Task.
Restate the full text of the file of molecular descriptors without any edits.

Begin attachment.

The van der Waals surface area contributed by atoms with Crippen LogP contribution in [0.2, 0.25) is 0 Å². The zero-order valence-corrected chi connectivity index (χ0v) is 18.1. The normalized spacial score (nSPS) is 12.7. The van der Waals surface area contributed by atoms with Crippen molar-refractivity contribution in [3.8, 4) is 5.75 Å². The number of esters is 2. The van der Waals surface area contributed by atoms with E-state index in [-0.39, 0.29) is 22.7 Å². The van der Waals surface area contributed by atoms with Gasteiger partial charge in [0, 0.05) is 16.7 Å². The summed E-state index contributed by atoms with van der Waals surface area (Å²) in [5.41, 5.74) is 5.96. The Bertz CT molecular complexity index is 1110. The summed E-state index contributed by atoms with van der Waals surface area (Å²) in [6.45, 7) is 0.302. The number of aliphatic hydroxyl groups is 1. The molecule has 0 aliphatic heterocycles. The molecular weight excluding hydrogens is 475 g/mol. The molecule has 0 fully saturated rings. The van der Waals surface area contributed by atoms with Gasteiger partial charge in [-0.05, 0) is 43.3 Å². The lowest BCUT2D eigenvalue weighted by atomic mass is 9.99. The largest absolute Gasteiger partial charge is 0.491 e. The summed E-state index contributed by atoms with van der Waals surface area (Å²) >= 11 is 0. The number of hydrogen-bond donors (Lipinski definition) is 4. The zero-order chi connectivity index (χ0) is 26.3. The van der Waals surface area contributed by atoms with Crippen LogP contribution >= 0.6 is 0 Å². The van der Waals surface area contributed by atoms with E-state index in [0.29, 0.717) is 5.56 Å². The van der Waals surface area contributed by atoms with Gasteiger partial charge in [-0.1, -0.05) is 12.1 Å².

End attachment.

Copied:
The van der Waals surface area contributed by atoms with Crippen LogP contribution in [0.2, 0.25) is 0 Å². The zero-order valence-corrected chi connectivity index (χ0v) is 18.1. The normalized spacial score (nSPS) is 12.7. The van der Waals surface area contributed by atoms with Crippen molar-refractivity contribution in [3.8, 4) is 5.75 Å². The number of esters is 2. The van der Waals surface area contributed by atoms with E-state index in [-0.39, 0.29) is 22.7 Å². The van der Waals surface area contributed by atoms with Gasteiger partial charge in [0, 0.05) is 16.7 Å². The summed E-state index contributed by atoms with van der Waals surface area (Å²) in [5.41, 5.74) is 5.96. The Bertz CT molecular complexity index is 1110. The summed E-state index contributed by atoms with van der Waals surface area (Å²) in [6.45, 7) is 0.302. The number of aliphatic hydroxyl groups is 1. The molecule has 0 aliphatic heterocycles. The molecular weight excluding hydrogens is 475 g/mol. The molecule has 0 fully saturated rings. The van der Waals surface area contributed by atoms with Gasteiger partial charge in [-0.05, 0) is 43.3 Å². The lowest BCUT2D eigenvalue weighted by atomic mass is 9.99. The largest absolute Gasteiger partial charge is 0.491 e. The summed E-state index contributed by atoms with van der Waals surface area (Å²) >= 11 is 0. The number of hydrogen-bond donors (Lipinski definition) is 4. The zero-order chi connectivity index (χ0) is 26.3. The van der Waals surface area contributed by atoms with Crippen LogP contribution >= 0.6 is 0 Å². The van der Waals surface area contributed by atoms with E-state index in [0.29, 0.717) is 5.56 Å². The van der Waals surface area contributed by atoms with Gasteiger partial charge in [-0.1, -0.05) is 12.1 Å².